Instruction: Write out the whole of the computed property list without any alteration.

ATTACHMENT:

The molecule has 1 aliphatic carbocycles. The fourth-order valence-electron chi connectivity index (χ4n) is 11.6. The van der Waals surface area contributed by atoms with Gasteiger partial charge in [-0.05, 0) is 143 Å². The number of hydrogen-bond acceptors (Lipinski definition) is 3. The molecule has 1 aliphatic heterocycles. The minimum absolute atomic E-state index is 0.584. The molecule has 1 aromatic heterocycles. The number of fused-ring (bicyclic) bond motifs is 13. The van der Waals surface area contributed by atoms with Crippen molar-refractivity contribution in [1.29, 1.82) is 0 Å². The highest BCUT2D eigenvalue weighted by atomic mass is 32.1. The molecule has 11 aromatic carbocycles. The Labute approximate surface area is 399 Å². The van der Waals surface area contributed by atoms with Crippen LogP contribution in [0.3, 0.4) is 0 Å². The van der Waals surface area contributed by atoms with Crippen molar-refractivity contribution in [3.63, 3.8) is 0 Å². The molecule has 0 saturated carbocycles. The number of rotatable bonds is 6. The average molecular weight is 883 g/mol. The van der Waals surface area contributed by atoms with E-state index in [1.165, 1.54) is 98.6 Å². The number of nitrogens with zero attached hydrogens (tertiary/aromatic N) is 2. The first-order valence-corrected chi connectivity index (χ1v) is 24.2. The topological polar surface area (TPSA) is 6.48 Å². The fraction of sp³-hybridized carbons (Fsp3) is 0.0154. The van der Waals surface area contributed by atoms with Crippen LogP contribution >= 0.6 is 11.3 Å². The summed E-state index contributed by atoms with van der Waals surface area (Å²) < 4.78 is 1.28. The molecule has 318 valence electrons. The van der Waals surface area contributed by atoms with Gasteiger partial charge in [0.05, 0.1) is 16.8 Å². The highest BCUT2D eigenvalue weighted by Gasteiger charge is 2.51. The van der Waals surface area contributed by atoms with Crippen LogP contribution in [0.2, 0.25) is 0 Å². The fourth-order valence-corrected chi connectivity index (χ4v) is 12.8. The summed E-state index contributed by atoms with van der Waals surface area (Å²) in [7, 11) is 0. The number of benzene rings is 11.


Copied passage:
The molecule has 1 aliphatic carbocycles. The fourth-order valence-electron chi connectivity index (χ4n) is 11.6. The van der Waals surface area contributed by atoms with Gasteiger partial charge in [-0.05, 0) is 143 Å². The number of hydrogen-bond acceptors (Lipinski definition) is 3. The molecule has 1 aliphatic heterocycles. The minimum absolute atomic E-state index is 0.584. The molecule has 1 aromatic heterocycles. The number of fused-ring (bicyclic) bond motifs is 13. The van der Waals surface area contributed by atoms with Crippen molar-refractivity contribution in [1.29, 1.82) is 0 Å². The highest BCUT2D eigenvalue weighted by atomic mass is 32.1. The molecule has 11 aromatic carbocycles. The Labute approximate surface area is 399 Å². The van der Waals surface area contributed by atoms with Crippen LogP contribution in [0.3, 0.4) is 0 Å². The van der Waals surface area contributed by atoms with Crippen molar-refractivity contribution in [3.63, 3.8) is 0 Å². The molecule has 0 saturated carbocycles. The number of rotatable bonds is 6. The average molecular weight is 883 g/mol. The van der Waals surface area contributed by atoms with E-state index in [1.165, 1.54) is 98.6 Å². The number of nitrogens with zero attached hydrogens (tertiary/aromatic N) is 2. The first-order valence-corrected chi connectivity index (χ1v) is 24.2. The topological polar surface area (TPSA) is 6.48 Å². The fraction of sp³-hybridized carbons (Fsp3) is 0.0154. The van der Waals surface area contributed by atoms with Crippen LogP contribution >= 0.6 is 11.3 Å². The summed E-state index contributed by atoms with van der Waals surface area (Å²) < 4.78 is 1.28. The molecule has 318 valence electrons. The van der Waals surface area contributed by atoms with Gasteiger partial charge in [0.05, 0.1) is 16.8 Å². The highest BCUT2D eigenvalue weighted by Gasteiger charge is 2.51. The van der Waals surface area contributed by atoms with Crippen LogP contribution in [0.2, 0.25) is 0 Å². The fourth-order valence-corrected chi connectivity index (χ4v) is 12.8. The summed E-state index contributed by atoms with van der Waals surface area (Å²) in [7, 11) is 0. The number of benzene rings is 11.